Plaster Is the Star of This DC Townhouse TransformationWords by Morgan Goldberg
When Zoë Feldman’s best friend inherited a cookie-cutter D.C. townhouse, the interior designer knew exactly how to turn the place around.
“It was nondescript, unimaginative, and uninspiring, so we wanted to infuse soul by adding old-world charm,” explains the Expert. “My friend’s family is Portuguese and she’s been living in L.A. for years, so she has a great appreciation for Spanish Mediterranean style. That was a big influence.”
Zoë used plaster to create archways, textured walls, and a curvy, Guggenheim-inspired staircase, then layered in white oak floors and doors for warmth. She paired honed Carrara marble surfaces with unlacquered brass hardware, all of which will elegantly patina over time. And she furnished the space with vintage finds wherever possible for additional character.
In the kitchen, Zoë forwent an island in favor of a long, wooden dining table and vintage bentwood chairs in the heart of the action, à la Nancy Meyers. “Being surrounded by the kitchen is a beautiful and interesting part of the dining experience,” she says—and she’s not wrong. The result is warm, cozy, and just right.
The project: A nondescript 1990s townhouse
The location: Palisades, Washington D.C.
The space: An eat-in kitchen and entryway
The client: The designer’s best friend and her husband
The biggest problem to solve
The space was pretty cookie-cutter with plain drywall, rectilinear angles, and no thoughtfulness to the design. There wasn't a lot of room to explore and discover the space. You walked in and it was all laid out for you. So we were trying to create more of an experience.
The piece that anchors the space
The arched white oak doors, which hide a bar on one side and a TV on the other, really set the tone because you walk into the space and see them straight away. We made them 100% percent custom for the house.
The steal and splurge in the room
We initially thought we would do all these different exotic stones, and in the end, we decided on Carrara marble everywhere, just to simplify it. That ended up being a pretty big steal. Stone doesn't always have to be the star.The plaster became the star because we were able to add a lot of gracefulness and curves into the architecture. Plaster itself is very affordable, but the technique adds a layer. Labor was the splurge because we also invested in custom millwork, and artisan-style doors—those were expensive.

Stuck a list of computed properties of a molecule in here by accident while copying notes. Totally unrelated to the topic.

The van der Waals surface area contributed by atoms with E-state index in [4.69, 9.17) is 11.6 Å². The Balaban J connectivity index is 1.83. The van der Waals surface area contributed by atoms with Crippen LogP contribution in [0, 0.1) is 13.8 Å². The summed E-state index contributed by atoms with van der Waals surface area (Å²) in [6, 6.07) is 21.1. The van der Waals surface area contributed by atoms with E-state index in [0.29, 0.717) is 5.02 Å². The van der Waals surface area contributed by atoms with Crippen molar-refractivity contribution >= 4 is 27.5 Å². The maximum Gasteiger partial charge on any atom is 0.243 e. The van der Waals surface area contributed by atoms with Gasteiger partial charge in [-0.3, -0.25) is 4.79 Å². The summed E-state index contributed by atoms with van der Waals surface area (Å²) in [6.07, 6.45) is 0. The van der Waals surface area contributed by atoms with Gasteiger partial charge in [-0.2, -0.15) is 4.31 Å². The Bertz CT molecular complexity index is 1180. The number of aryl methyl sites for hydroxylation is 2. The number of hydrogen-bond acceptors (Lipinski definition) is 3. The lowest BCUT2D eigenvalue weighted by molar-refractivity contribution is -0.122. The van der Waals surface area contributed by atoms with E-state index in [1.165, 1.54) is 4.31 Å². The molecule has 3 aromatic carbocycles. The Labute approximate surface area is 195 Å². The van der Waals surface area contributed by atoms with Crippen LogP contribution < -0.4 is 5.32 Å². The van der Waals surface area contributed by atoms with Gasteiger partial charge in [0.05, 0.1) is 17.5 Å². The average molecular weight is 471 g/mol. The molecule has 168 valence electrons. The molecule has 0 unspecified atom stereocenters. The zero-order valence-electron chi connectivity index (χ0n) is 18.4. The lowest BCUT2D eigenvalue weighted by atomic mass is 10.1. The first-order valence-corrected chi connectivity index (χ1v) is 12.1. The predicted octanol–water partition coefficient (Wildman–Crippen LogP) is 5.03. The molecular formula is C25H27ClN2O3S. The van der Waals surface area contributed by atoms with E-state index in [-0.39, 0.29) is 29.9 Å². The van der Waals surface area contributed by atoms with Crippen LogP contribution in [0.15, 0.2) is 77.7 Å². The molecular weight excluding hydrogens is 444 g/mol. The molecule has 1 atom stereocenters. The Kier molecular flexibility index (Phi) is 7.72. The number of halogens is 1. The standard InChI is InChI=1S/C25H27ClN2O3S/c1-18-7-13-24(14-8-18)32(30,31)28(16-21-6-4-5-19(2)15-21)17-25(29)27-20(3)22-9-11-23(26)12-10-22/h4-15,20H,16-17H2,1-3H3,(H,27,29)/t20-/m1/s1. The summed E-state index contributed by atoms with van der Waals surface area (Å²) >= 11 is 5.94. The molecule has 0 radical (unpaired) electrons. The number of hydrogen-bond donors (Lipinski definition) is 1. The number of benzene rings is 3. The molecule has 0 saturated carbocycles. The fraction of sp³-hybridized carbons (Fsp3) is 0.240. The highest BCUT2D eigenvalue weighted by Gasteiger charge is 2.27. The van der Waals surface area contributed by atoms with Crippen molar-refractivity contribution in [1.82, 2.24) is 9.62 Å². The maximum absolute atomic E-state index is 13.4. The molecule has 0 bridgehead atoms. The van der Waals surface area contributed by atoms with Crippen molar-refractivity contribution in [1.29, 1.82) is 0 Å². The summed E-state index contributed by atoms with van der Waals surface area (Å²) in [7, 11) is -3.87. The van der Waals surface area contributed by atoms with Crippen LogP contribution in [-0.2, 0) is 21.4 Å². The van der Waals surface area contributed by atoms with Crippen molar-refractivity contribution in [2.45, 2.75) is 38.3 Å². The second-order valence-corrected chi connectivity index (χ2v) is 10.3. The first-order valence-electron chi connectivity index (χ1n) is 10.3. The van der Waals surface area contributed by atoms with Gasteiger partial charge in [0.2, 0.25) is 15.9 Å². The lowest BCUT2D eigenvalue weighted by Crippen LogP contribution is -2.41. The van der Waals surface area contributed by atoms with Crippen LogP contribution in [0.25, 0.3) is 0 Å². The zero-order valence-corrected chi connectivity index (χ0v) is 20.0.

The little detail with a big impact
We used Forbes & Lomax brass light switches, which made such a difference because they add an architectural detail. They really add an old world touch and just elevate the space. And with the plaster, it’s almost essential to have them.
In the dining room, we have vintage bentwood chairs. We shop vintage a huge majority of the time because we believe that it helps the environment to not be just constantly producing new things. Also, the space didn't have soul and vintage is an easy way to infuse that into a space.
The design risk with the biggest payoff
We redid the entire staircase. We had to figure out how to add all the plaster detail because it was just a regular 1990s railing. We wanted there to be a little more privacy, so we rebuilt some of the walls and curved and plastered everything so it would have a real gracefulness. That really nods to the whole Spanish Mediterranean vibe, but also keeps it somewhat modern.
The happy accident
When we opened up a wall, it turned out there was all of this unused space that the builder had drywalled over. We were able to install jib doors a door that is flush-mounted right into the wall—often without hardware—essentially making it invisible for hidden storage along this entire long wall. We really like to use these especially when plastering because it’s a beautiful way to hide a door that's not so beautiful or not in the most ideal location and create discreet storage.
Why this space works so well
Adding in all the texture with the plaster and the wood and the stone just added so much warmth to the space. It feels like a warm blanket. If you're willing to spend a little bit of cost and time on getting the architecture correct, then the materials can be quite simple. And then you can dress it up, but you really need to get the bones right.
The final vibe
It feels very old world European and warm. It’s textured, layered, and a bit quiet. Some rooms can make your head spin and overstimulate you with eye candy—this is quite the opposite. The vibe is consistent throughout the house and it really invites you to experience the space in a way that feels very natural.